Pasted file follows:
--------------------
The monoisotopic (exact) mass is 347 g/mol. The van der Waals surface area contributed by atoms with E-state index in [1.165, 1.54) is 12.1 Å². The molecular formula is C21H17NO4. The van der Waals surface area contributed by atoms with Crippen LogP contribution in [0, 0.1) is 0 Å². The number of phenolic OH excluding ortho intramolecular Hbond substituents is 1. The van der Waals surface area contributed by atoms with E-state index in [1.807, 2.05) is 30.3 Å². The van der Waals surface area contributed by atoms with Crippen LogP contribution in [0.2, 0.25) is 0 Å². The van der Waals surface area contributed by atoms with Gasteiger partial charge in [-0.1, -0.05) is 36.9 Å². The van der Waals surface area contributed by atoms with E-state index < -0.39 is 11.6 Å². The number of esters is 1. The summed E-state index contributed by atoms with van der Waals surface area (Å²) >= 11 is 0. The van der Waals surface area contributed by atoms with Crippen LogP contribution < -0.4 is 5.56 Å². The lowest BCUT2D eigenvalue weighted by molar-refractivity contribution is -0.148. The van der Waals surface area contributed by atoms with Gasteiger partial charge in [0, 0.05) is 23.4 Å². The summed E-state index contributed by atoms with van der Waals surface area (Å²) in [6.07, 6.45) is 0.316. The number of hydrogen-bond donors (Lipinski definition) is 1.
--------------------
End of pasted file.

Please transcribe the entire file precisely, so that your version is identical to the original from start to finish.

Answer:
The monoisotopic (exact) mass is 347 g/mol. The van der Waals surface area contributed by atoms with E-state index in [1.165, 1.54) is 12.1 Å². The molecular formula is C21H17NO4. The van der Waals surface area contributed by atoms with Crippen LogP contribution in [0, 0.1) is 0 Å². The number of phenolic OH excluding ortho intramolecular Hbond substituents is 1. The van der Waals surface area contributed by atoms with E-state index in [1.807, 2.05) is 30.3 Å². The van der Waals surface area contributed by atoms with Crippen LogP contribution in [0.2, 0.25) is 0 Å². The van der Waals surface area contributed by atoms with Gasteiger partial charge in [-0.1, -0.05) is 36.9 Å². The van der Waals surface area contributed by atoms with E-state index < -0.39 is 11.6 Å². The number of esters is 1. The summed E-state index contributed by atoms with van der Waals surface area (Å²) >= 11 is 0. The van der Waals surface area contributed by atoms with Crippen LogP contribution < -0.4 is 5.56 Å². The lowest BCUT2D eigenvalue weighted by molar-refractivity contribution is -0.148. The van der Waals surface area contributed by atoms with Gasteiger partial charge in [0, 0.05) is 23.4 Å². The summed E-state index contributed by atoms with van der Waals surface area (Å²) in [6.07, 6.45) is 0.316. The number of hydrogen-bond donors (Lipinski definition) is 1.